Huh? His nibs had pulled the cord like two blocks thataway back there! The driver must’ve been tired or having a hard night. He couldn’t damper my mood, though.

Nice, nice evening.

Herb Caen is spinning in his grave

Filed under: wordstuff — Towse @ 12:39 am

(as I commented on Zen’s blog) and repeat here because I think it’s worth repeating. …

The San Francisco Chronicle had an article late last month re Ferlinghetti getting tapped for a Commandeur des Arts et Lettres.


Ferlinghetti was pleased. When I first showed up to San Francisco after World War II, I was still wearing my French beret.

Later on in the article,

Although his surname and North Beach neighborhood bookstore usually associate him with Italians, Ferlinghetti has a strong French connection. His mother is part French, some of his best friends are French and many of his favorite memories are from living in France, he said.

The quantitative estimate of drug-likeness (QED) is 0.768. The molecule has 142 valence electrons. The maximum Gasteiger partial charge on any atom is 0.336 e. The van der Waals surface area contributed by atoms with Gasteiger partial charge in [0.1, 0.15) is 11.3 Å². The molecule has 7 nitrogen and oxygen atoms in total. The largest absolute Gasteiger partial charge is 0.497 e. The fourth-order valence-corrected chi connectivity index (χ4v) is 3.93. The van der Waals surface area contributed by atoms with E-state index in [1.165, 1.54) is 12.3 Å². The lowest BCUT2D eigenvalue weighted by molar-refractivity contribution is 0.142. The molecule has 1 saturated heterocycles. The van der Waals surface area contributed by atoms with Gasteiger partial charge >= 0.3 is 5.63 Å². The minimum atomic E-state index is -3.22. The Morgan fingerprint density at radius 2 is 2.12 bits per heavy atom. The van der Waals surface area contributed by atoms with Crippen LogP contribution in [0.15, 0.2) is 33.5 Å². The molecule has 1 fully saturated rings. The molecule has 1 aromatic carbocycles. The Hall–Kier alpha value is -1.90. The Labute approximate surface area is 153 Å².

In fact, Ferlinghetti would rather be called French than a beatnick.

“Obliterate that word,” he said. “I came to San Francisco before the beats. I was more of a bohemian and what they called a nonconformist. I didn’t do the 9 to 5, which is quite a French-based belief.”

beatnick? BEATNICK?

Our own Herb Caen coined the word back when and the Chronicle should have “beatnik” somewhere in their spellchecker.

For shame.

Harrison Bergeron

Filed under: Uncategorized — Towse @ 12:06 am

Harrison Bergeron by Kurt Vonnegut (1961)